Helen Keller: Her Life in Pictures
Helen Keller overcame blindness and deafness to communicate in a world dominated by sight and sound. With the help of her teacher, Annie Sullivan, Helen broke through the silence of her childhood learning to sign, speak, read lips, read braille and write. This courageous girl changed from an uncontrollable child to a woman who embarked on a lifetime of adventures inspiring people everywhere.
After studying at Perkins Institution for the Blind, Helen attended
Radcliffe College in . Using a typewriter with a braille keyboard she wrote articles for Ladies Home Journal that eventually became her book The Story of My Life. After graduating from college with honor, Helen continued writing and devoted her life to helping others. Massachusetts
With Annie, Helen traveled the world lecturing and raising millions of dollars to help the blind. Her advocacy convinced many that disabled people could lead productive and meaningful lives. Her work helped improve conditions for the blind and the deaf-blind. Today, many disabled people still benefit from her efforts and an organization known as Helen Keller International combats preventable blindness and malnutrition in more than twenty countries.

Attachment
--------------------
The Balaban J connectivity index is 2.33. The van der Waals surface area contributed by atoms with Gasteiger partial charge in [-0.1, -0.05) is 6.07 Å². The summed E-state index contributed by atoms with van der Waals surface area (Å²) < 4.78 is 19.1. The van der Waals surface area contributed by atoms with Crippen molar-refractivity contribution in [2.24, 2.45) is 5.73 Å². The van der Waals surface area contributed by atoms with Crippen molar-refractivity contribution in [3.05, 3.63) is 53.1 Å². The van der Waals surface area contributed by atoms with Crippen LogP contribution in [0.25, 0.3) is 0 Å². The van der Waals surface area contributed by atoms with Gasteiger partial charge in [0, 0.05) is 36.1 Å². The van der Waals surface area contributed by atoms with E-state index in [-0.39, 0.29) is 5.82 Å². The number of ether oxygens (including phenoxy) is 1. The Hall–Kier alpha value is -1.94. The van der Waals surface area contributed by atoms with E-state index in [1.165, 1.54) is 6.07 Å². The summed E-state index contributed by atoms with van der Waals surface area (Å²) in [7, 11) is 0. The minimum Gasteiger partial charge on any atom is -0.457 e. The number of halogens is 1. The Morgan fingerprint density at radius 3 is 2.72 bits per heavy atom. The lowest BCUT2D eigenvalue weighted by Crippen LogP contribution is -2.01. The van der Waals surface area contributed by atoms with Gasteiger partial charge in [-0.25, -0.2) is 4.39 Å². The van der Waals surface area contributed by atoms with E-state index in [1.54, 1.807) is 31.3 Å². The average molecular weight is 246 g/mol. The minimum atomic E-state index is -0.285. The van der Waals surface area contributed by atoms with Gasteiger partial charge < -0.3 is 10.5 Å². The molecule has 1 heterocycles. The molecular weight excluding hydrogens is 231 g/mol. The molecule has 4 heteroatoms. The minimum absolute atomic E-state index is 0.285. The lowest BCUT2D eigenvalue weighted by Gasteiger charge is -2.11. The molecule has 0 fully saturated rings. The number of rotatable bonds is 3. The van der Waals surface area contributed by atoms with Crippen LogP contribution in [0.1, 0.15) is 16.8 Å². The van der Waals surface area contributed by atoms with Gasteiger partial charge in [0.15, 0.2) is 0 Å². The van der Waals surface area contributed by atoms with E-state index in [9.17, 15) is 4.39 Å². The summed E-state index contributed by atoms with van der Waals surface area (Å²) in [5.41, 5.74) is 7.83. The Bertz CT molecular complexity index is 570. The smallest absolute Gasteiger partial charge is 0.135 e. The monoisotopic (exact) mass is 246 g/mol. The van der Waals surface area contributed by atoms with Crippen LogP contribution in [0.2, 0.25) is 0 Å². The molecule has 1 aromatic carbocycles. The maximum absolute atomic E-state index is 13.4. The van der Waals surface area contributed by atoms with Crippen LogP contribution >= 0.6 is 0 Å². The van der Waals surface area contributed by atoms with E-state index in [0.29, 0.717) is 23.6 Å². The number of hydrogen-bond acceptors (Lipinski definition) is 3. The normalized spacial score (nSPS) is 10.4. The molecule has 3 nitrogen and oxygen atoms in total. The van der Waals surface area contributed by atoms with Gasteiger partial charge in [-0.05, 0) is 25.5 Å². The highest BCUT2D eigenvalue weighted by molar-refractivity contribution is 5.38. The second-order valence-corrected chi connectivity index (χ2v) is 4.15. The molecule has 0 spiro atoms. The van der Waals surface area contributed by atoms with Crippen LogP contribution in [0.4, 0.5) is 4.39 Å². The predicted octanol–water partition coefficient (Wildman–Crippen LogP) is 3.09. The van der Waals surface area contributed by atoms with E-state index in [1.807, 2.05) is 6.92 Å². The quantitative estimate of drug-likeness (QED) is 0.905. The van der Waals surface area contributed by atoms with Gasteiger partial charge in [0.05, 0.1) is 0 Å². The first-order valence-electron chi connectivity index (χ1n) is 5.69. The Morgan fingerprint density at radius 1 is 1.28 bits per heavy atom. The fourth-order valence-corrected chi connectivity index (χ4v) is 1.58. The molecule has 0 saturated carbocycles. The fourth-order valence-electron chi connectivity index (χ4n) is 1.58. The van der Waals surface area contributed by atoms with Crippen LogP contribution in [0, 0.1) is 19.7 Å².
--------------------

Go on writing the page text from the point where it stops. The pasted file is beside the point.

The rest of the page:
Helen Keller: Her Life in Pictures, composed of black and white photos from American Foundation for the Blind and
for the Blind, provides readers with glimpses of this American heros life. Many rarely seen photographs of Helen document her childhood. Shots capture her school and college years and her time as a vaudeville performer. The high-quality photos also chronicle her growing fame including pictures with celebrities of her time like Mark Twain, President Dwight D. Eisenhower and Patty Duke who played Helen in the movie The Miracle Worker. The text includes the braille alphabet and numbers. Though Helen Keller never saw any of these photographs, this picture book is a beautiful addition to the biographies about this world-famous woman whose struggles and remarkable successes encouraged millions to believe they too could overcome obstacles. Perkins School